Now system trading is something, it’s a good thing, especially in India. As of now, you’re seeing a lot of brokers providing these back end APIs through which you can sort of build your own trading systems and do kind of automation stuff, you know? You just buy and sell based on whatever triggers are coming out of your trading systems. Now, this is a good thing. But for a old school trader like me I’ve always preferred discretionary trading because this where my own analysis or my own reading of market comes into picture. Now, this ultimately depends on from trader to trader whether he wants to make a swing trading system or whether he wants to practice swing trading based on sort of discretionary approach where he’ll be looking at charts, he’ll be looking at other indicators and what the broader market is doing, and then taking a call whether he wants to trade in this environment or wants to sit out, whereas a trading system does not differentiate in any market condition, unless and until you have some advanced programming out there, which can see into the insights of what is going on in the overall market.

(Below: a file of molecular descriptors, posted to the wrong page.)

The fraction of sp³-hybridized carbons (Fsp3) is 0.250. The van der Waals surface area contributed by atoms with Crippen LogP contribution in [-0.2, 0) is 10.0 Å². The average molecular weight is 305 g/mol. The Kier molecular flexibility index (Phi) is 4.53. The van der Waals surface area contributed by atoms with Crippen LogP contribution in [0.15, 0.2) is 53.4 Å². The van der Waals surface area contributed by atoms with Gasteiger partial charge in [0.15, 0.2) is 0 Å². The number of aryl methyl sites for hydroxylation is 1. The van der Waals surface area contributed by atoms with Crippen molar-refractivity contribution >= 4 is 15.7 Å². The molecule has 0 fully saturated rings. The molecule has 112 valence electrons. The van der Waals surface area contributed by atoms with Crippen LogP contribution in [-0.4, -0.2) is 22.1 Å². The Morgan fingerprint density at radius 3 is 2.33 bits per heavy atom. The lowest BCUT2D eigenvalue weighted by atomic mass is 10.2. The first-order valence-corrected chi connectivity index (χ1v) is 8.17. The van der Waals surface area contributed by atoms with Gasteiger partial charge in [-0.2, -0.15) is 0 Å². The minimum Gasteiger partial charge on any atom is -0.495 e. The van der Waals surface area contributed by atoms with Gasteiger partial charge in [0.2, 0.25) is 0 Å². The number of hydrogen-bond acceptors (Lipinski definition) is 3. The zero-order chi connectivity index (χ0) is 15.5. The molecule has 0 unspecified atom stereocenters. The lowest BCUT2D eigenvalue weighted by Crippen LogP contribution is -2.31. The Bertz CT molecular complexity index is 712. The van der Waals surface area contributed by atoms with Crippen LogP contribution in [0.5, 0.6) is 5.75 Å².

I think a human mind is only capable of doing that. I don’t think various programs or softwares out there are capable enough of sort of replacing the insight that a human mind can have with respect to trading and overall market conditions. So, in my opinion most of the trading systems actually fail to capitalize on the human element and that forms a huge part of trading. In case you’ve been in the market for one or two years you would know what I’m talking about. A trader’s intuition, a trader’s judgment, or his ability to foresee what is going to happen, I don’t think there is any trading system yet that can actually replace these qualities of a trader. So, which is why I always prefer a discretionary trading approach where I want to rely on my ability to read the market rather than a system’s ability to exit or entry a trade. There’s one more point I want to highlight and that is in discretionary trading your trade management is a lot better because you, at times you look at the screen and you know that in case you are long you know that a sudden selling pressure comes into the market you can immediately, based on your intuitive skills, you can exit that trade.